Sri Bhadrachala Ramdas


śukā sārikhe pūrṇa vairāgya jyāce
vasiṣṭhā parikkṉāṉa atbhutasāce
kavivālmīkā sārikā māṉya aisā
namaskāra mājhā kuru rāmadāsā

Following are some of the songs from Sri Bhadrachala Ramdas

  1. Alola Thulasi – Shankarabharanam
  2. Bhajare Shriramam – Kalyaani
  3. CharanamulE namiti – Kaapi ragam
  4. Dasharatha Rama Govinda – Ragamalika
  5. Ghora Bhavarnava taraka – Arabhi
  6. jAnakI ramaNa kalyANa guNa – Madhyamavati ragam
  7. Paluke Bangaramayana
  8. O Rama, Ni Namam
  9. Narahari DevA janardhana – Yaman Kalyaani
  10. RAma daya jUDavE – keeravani
  11. Ramachadraya Mangalam
  12. RamaRama Seetharama – Ananda Bhairavi
  13. RAma parAku raGurAma parAku – Nadanamapriya
  14. rAmakrSNa gOvinda nArAyaNa
  15. Namavali – Ayodhyawasi Raam, Dasaratha Nandana Raam
    JanakiJeevana Raam, Seetha Vallabha Raam
    Hare Raama, Hare Raama, Rama Rama Hare Hare
  16. Namavali – Rama Rama Rama Rama Rama Naama Taarakam
    Rama Krishna Vasudeva Bhakthi Mukthi Daayakam
    Janaki Manoharam, sarvaloka Naayakam
    Sankaradhi Sevyamaana punya naama keerthanam
    Hare Raama, Hare Raama, Rama Rama Hare Hare
  17. Namavali – Srirama Jayarama Suryakulabuthi Soma
    MeghaShyama Yere Yere YereSukhadama Sukhadama PoornaManorathaDhama
    Mangaladhama Yere Yere YereDattatreya Dattatreya Poorikruthabhava Dhaapatraya
    Adbhutagaathra Yere Yere Yere

Shri Bhadrachala Ramadasar, popularly known as Bhakta Ramadas, was born Go­panna to Linganna Mantri & Kadamba, in 1620 in Nelakondapalli, a small village in Khammam district, Andhra Pradesh. Since childhood, he imbibed his family’s inter­est in spirituality and composed several keertanas on Rama. His devotion to Vaikun­ta Rama at the temple at Bhadrachalam, a small village in the middle of the jungle on the northern banks of the holy river Godavari, earned him his name Bhadrachala Ramadas. His guru was Raghunatha Bhattacharya.

 During the reign of Abdul Hasan Tana Shah,(the Nawab of the Qutub Shahi Dynasty at Golconda), Ramadas (Gopanna), thanks to his uncle Madanna, was appointed as a Tahsildar at Bhadrachalam, a pretty and picturesquely situated temple town on the Godavari river.

 Ramadas was always devoted to Rama and his intense love for Lord Rama compelled him to rebuild the temple at Bhadrachalam which was in a dilapidated state. He col­lected money for the construction from the citizens, but didn’t have enough. So he borrowed from the tax revenue of the Nawab and gave his god a worthy abode, vowing to return the money. The nawab was furious when he came to know this and put Ramadas in prison pending the return of the tax revenue. Ramadas thus earned the name Bandekhana (prisoner) Ramadas.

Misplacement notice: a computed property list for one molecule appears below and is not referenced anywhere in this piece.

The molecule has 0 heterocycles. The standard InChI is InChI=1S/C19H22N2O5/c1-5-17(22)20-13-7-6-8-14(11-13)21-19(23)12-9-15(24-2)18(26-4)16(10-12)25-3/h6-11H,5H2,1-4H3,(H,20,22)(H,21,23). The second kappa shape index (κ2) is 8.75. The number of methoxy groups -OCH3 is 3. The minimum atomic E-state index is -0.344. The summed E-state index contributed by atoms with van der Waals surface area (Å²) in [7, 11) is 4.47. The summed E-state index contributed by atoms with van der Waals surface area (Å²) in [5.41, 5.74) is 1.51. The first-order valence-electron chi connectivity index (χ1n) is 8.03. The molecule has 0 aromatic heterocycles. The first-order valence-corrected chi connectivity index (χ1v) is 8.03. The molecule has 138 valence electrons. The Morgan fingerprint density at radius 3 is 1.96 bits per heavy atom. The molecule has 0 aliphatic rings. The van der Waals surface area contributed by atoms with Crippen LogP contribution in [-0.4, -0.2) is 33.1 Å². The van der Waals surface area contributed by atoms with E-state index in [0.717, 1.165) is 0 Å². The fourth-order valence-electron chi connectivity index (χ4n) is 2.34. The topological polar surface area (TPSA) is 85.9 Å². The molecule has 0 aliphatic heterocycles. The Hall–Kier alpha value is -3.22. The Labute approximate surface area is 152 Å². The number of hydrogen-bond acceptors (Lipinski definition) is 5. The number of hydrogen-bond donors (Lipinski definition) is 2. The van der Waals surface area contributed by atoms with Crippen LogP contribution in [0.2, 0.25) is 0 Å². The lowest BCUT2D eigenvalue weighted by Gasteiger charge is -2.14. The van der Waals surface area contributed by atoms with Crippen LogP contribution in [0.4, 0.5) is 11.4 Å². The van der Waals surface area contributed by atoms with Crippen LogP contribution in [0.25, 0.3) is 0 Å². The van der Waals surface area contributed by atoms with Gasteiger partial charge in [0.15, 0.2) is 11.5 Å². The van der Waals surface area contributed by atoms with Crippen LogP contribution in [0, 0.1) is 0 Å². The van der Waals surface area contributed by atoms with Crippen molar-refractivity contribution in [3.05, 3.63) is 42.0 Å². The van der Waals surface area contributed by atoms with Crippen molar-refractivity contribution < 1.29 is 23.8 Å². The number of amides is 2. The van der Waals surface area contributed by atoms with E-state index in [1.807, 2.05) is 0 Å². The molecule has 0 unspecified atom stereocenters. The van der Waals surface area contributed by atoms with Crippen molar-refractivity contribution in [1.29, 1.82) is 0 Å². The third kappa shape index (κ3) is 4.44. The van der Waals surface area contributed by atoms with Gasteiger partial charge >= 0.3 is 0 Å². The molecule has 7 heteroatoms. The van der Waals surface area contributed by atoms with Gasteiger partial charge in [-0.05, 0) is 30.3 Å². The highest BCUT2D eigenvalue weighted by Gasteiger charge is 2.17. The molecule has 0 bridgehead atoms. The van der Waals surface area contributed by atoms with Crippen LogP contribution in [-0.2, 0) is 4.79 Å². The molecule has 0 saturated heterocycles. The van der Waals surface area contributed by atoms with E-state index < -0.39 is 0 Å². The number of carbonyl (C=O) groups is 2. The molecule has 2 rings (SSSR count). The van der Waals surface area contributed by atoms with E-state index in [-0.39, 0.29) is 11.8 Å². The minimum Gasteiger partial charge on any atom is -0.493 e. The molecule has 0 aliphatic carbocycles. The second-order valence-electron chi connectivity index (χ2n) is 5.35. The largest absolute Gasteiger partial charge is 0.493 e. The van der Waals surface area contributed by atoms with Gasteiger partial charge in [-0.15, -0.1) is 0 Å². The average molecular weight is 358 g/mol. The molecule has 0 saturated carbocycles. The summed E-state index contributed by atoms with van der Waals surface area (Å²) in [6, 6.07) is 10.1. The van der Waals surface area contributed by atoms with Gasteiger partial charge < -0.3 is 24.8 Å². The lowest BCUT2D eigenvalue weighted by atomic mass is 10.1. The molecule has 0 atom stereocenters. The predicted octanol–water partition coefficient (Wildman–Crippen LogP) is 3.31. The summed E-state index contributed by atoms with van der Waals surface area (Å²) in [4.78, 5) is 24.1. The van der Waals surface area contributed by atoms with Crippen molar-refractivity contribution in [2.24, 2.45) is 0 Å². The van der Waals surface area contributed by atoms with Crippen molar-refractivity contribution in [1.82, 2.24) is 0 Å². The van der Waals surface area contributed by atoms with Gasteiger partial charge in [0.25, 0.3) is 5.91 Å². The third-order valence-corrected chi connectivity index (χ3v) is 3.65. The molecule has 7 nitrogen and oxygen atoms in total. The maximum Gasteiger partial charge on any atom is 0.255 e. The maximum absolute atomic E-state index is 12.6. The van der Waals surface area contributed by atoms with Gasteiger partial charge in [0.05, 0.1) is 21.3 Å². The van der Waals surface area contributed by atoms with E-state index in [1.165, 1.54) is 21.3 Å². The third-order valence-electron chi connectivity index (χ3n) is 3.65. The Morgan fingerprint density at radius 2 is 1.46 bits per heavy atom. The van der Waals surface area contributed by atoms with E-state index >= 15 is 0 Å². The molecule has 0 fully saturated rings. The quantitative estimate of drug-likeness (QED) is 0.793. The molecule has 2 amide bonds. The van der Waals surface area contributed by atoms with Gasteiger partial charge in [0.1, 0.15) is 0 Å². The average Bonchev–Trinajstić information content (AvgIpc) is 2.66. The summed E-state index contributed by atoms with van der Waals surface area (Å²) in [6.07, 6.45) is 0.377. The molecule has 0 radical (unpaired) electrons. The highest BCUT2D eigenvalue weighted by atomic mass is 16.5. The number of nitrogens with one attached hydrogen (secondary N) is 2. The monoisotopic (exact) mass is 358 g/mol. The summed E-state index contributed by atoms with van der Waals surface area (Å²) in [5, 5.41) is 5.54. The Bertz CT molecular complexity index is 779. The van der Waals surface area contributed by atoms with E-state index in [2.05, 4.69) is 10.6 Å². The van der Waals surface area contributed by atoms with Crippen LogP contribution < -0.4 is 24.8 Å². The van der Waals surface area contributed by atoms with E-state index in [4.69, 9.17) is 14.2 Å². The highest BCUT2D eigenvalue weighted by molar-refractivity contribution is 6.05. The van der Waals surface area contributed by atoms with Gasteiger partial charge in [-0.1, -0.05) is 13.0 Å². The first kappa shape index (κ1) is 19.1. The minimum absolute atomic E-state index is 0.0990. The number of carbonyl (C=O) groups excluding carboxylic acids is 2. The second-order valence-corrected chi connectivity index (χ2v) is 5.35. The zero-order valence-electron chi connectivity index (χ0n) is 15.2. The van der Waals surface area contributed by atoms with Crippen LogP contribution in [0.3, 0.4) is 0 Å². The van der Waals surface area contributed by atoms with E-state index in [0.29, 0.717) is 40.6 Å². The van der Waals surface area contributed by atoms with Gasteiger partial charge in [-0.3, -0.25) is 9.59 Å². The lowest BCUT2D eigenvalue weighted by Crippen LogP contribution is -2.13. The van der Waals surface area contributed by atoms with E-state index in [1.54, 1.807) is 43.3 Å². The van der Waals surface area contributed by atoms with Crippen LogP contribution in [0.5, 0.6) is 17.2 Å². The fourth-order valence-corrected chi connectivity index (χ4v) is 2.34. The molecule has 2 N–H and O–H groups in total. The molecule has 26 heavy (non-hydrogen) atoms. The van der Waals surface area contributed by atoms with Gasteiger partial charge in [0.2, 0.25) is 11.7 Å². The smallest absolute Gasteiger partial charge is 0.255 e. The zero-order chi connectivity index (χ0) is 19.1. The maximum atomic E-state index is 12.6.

Frustrated at god’s indifference to his pleadings, Ramadas composed some of the finest keertanas in his prison cell. It is said that after 12 years, Rama & Lakshmana in the guise of two youngsters appeared before Tani Shah paid the money and got Ramadas released. The Golconda fort where Ramadas was imprisoned is visited by several tourists even today.

 The golden coins paid by Rama are known as Ram Tanka coins.They can be seen even today. These coins have the Pattabhishekam scene on one side and the picture of Hanuman, on the other side. The Nawab was moved and recognized the great­ness of Ramadas and released him immediately and gave him land around Bhadra­chalam to continue his dedicated service to Lord Rama. Ramadas spent the rest of his life on these lands and composed further moving poems. The jewellery that Ramadas provided is still with the Temple at Bhadrachalam. He used to invite Bhagavathas from all over India to his place and perform Kalyana Utsavams in great splendour.

 Once, when Ramadas and his wife were attending on the guests in the celebration of Sita Kalyanam, their child slipped away from their midst and while playing fell into a sewage outlet full of hot rice porridge and died. The mother wrapped the body in a blanket and forced herself to remain calm till the guests left after lunch and then broke down in sorrow. Ramadas came to know about the tragedy. Both placed the body at the feet of Rama’s idol and wept. Then a miracle happened and the child came back to life as if from sleep.

 In 1680 (1688 in some other versions), his mortal life came to end but by that time he had composed innumerable keerthanas soaked in devotion and full of sweet melody, which are very popular even to this day in Bhajans, musical concerts and even in remotest villages by folk singers. Apart from being a composer he was also a Vaggeyakara in the sense he also set his poetry to music.

 Apart from the several hundred keerthanas, he also wrote ‘Dasharathi Shatakamu’ also known as ‘Dasharathi Karuna payonidhee’ a collection of nearly 108 poems dedicated to Lord Rama.

 Some of his popular songs, which are widely sung in sampradaya bhajans are given below:

                    Paluke BangaraMayena Kodandapani

                    Evaru Dooshinchinanemi Evaru Bhooshinchinanemi

                    O Rama Nee Naama Memi Ruchiraa

                    Paalaya Maam Shri Rukmini Nayaka

                    Rama Jogi Mandu Gonare

                    Mucchataina Naadavemiraa

                    Deenadayalo Deenadayalo

                    Anta Ramamayam Ee Jagamantaa Ramamayam

                    Garuda Gaman Raa Raa

Rama Dayajoodave Bhadrachaladhaama Nannu Brovave

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